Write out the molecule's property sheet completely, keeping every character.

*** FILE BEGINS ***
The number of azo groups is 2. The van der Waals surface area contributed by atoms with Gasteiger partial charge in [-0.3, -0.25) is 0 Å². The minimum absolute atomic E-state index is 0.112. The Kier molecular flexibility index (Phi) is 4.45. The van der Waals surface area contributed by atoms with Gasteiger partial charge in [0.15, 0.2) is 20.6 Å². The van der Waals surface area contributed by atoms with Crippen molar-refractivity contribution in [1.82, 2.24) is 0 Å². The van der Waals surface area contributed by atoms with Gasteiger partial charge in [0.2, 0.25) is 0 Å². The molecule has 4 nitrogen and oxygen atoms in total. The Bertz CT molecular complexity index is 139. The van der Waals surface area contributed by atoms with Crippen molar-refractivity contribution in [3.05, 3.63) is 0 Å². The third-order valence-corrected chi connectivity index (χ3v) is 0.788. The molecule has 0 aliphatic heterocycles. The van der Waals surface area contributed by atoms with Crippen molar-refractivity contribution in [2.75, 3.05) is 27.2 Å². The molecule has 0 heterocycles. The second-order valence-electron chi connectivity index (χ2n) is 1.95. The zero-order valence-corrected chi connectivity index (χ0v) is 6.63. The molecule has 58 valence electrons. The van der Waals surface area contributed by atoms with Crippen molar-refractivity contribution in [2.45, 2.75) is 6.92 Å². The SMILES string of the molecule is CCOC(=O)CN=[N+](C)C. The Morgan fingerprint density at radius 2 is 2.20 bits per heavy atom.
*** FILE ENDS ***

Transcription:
The number of azo groups is 2. The van der Waals surface area contributed by atoms with Gasteiger partial charge in [-0.3, -0.25) is 0 Å². The minimum absolute atomic E-state index is 0.112. The Kier molecular flexibility index (Phi) is 4.45. The van der Waals surface area contributed by atoms with Gasteiger partial charge in [0.15, 0.2) is 20.6 Å². The van der Waals surface area contributed by atoms with Crippen molar-refractivity contribution in [1.82, 2.24) is 0 Å². The van der Waals surface area contributed by atoms with Gasteiger partial charge in [0.2, 0.25) is 0 Å². The molecule has 4 nitrogen and oxygen atoms in total. The Bertz CT molecular complexity index is 139. The van der Waals surface area contributed by atoms with Crippen molar-refractivity contribution in [3.05, 3.63) is 0 Å². The third-order valence-corrected chi connectivity index (χ3v) is 0.788. The molecule has 0 aliphatic heterocycles. The van der Waals surface area contributed by atoms with Crippen molar-refractivity contribution in [2.75, 3.05) is 27.2 Å². The molecule has 0 heterocycles. The second-order valence-electron chi connectivity index (χ2n) is 1.95. The zero-order valence-corrected chi connectivity index (χ0v) is 6.63. The molecule has 58 valence electrons. The van der Waals surface area contributed by atoms with Crippen molar-refractivity contribution in [2.45, 2.75) is 6.92 Å². The SMILES string of the molecule is CCOC(=O)CN=[N+](C)C. The Morgan fingerprint density at radius 2 is 2.20 bits per heavy atom.